What is the biggest challenge you currently face in keeping your business successfully operating within the cannabis industry?
Tiffany Devitt: Taxes, access to adult consumers, and competition from the illicit market.
On the tax issue, and for the sake of comparison, the state excise tax on a bottle of wine is 4 cents. For an eighth ounce of cannabis, it’s $4.90 or over 100 times more. Cannabis products are also subjected to countless local taxes. A single product may be taxed at cultivation, manufacturing, distribution, and retail. Some locals even charge a “road tax” for merely transporting products through their jurisdictions. These taxes compound throughout the supply chain, increasing the price to consumers by as much as 60 percent.
On the question of access to adult consumers, 61% of California cities and counties do not allow any retail cannabis businesses. In other words, California has ceded in two-thirds of the state to illegal operators.
Lastly, the illicit market has changed in dangerous ways. Since enactment of the 2018 federal Farm Bill, we’ve seen a proliferation of companies marketing synthetic THC-like products under the guise of hemp. In state-regulated cannabis markets, the maximum dose of THC per serving is commonly capped at five to 10 milligrams. In the unregulated “hemp” market, brands like Chapo Extrax sell products with hundreds of milligrams of synthetic marijuana per serving in direct violation of California law. The so-called “hemp” market is, in the words of Chapo Extrax, “the newest drug cartel in town.”
Competing with an illicit market that has better access to consumers and substantially lower prices is the industry’s biggest challenge.
Annie Holman: Access to capital paths that are closer to the “normal” market rates, plus access to additional funding opportunities overall. The inability to access capital has been a major stranglehold and has limited expansion within my business. And I would really like to be able to walk into a bank without feeling like a thug.
Brandon Levine: Taxes are the biggest hurdle. Most people don’t realize cannabis margins are slim and then there’s multiple layers of compounding taxes. Tax code 280e is the death of so many cannabis companies.
Pete Olander: As an entrepreneur, the biggest hurdle I face is navigating the financial landscape of this industry. The challenges are twofold: capital and human resources.
Like many others in this space, I’ve grappled with securing adequate funding. Due to the legal ambiguity surrounding cannabis at the federal level, traditional banking services are often out of reach for businesses like ours, this not only hampers our growth potential but also creates uncertainty about future revenues. In addition, the complex tax structures were subjected to further strain our financial resources. Without the ability to make standard tax deductions that other industries enjoy, our bottom line takes a significant hit.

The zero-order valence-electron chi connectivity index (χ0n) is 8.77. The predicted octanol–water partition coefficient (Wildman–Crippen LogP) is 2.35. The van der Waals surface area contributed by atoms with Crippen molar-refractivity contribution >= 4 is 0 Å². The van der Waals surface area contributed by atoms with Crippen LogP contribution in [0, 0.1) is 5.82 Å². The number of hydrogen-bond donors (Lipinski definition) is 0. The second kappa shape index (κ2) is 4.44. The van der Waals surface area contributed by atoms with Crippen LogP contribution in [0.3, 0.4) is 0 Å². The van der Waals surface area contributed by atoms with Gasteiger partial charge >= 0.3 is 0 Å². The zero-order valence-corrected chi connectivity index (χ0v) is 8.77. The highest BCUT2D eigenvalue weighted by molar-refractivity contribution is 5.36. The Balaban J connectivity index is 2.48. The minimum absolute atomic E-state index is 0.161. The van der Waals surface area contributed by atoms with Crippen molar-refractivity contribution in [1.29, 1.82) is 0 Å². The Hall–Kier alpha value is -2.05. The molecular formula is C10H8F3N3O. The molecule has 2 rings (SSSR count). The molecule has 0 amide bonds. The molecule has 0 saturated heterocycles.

The second aspect of this challenge lies in attracting and retaining talent. The cannabis industry is exciting and full of potential, but the obstacles we face can deter skilled professionals from joining our ranks. We need passionate, committed individuals who can help steer this ship through uncharted waters, and these hurdles sometimes make it difficult to attract such talent. However, despite these challenges, I remain optimistic. There’s a positive momentum building, with initiatives like the Safe Banking Act and the push for rescheduling cannabis at the federal level. If successful, these could significantly alleviate the financial pressures we face and pave the way for a more inclusive, thriving cannabis industry.
Erich Pearson: The over-taxation and overregulation make operating a legal business in California very difficult. These issues cause the illicit market to thrive, and this compounds our problems.
Tom Sheridan: Cash flow, lack of access to traditional borrowing, and tax structure present daily challenges. The regulatory and compliance challenges for cannabis businesses don’t exist in traditional businesses. Those challenges, coupled with lack of access, create unusual hurdles.
Nicole Skibola: Taxes. Plain and simple. Taxes are so high that consumers are opting to revert to the traditional market. It’s been pretty devastating to watch.
North Bay Business Journal heard from nearly a dozen local cannabis industry leaders for their insights on what’s ahead for a business in the midst of significant change. Here’s what they had to say. Read More